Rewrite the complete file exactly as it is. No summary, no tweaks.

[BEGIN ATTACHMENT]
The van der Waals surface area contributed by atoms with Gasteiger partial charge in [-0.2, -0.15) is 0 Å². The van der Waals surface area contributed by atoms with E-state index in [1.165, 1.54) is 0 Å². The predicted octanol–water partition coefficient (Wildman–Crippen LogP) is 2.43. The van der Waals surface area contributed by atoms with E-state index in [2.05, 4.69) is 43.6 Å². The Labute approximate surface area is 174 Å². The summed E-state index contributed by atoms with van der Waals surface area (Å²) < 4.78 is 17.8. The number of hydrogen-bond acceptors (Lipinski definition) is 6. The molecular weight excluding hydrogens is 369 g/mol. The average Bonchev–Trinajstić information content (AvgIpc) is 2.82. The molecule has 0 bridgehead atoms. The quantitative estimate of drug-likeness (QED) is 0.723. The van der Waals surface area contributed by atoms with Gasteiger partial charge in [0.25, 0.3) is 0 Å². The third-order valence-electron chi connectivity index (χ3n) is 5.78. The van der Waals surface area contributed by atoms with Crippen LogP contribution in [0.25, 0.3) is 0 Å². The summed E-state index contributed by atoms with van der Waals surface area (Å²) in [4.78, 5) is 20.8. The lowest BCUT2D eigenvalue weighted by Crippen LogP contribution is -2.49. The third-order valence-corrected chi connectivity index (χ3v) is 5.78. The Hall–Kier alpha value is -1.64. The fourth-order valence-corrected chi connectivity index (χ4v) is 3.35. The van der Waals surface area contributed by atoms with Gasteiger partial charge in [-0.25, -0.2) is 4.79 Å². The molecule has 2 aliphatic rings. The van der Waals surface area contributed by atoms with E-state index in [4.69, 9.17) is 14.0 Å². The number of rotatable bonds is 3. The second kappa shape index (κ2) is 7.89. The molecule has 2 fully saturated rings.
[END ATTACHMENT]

The van der Waals surface area contributed by atoms with Gasteiger partial charge in [-0.2, -0.15) is 0 Å². The van der Waals surface area contributed by atoms with E-state index in [1.165, 1.54) is 0 Å². The predicted octanol–water partition coefficient (Wildman–Crippen LogP) is 2.43. The van der Waals surface area contributed by atoms with E-state index in [2.05, 4.69) is 43.6 Å². The Labute approximate surface area is 174 Å². The summed E-state index contributed by atoms with van der Waals surface area (Å²) < 4.78 is 17.8. The number of hydrogen-bond acceptors (Lipinski definition) is 6. The molecular weight excluding hydrogens is 369 g/mol. The average Bonchev–Trinajstić information content (AvgIpc) is 2.82. The molecule has 0 bridgehead atoms. The quantitative estimate of drug-likeness (QED) is 0.723. The van der Waals surface area contributed by atoms with Gasteiger partial charge in [0.25, 0.3) is 0 Å². The third-order valence-electron chi connectivity index (χ3n) is 5.78. The van der Waals surface area contributed by atoms with Crippen LogP contribution in [0.25, 0.3) is 0 Å². The summed E-state index contributed by atoms with van der Waals surface area (Å²) in [4.78, 5) is 20.8. The lowest BCUT2D eigenvalue weighted by Crippen LogP contribution is -2.49. The third-order valence-corrected chi connectivity index (χ3v) is 5.78. The Hall–Kier alpha value is -1.64. The fourth-order valence-corrected chi connectivity index (χ4v) is 3.35. The van der Waals surface area contributed by atoms with Gasteiger partial charge in [-0.25, -0.2) is 4.79 Å². The molecule has 2 aliphatic rings. The van der Waals surface area contributed by atoms with E-state index in [4.69, 9.17) is 14.0 Å². The number of rotatable bonds is 3. The second kappa shape index (κ2) is 7.89. The molecule has 2 fully saturated rings.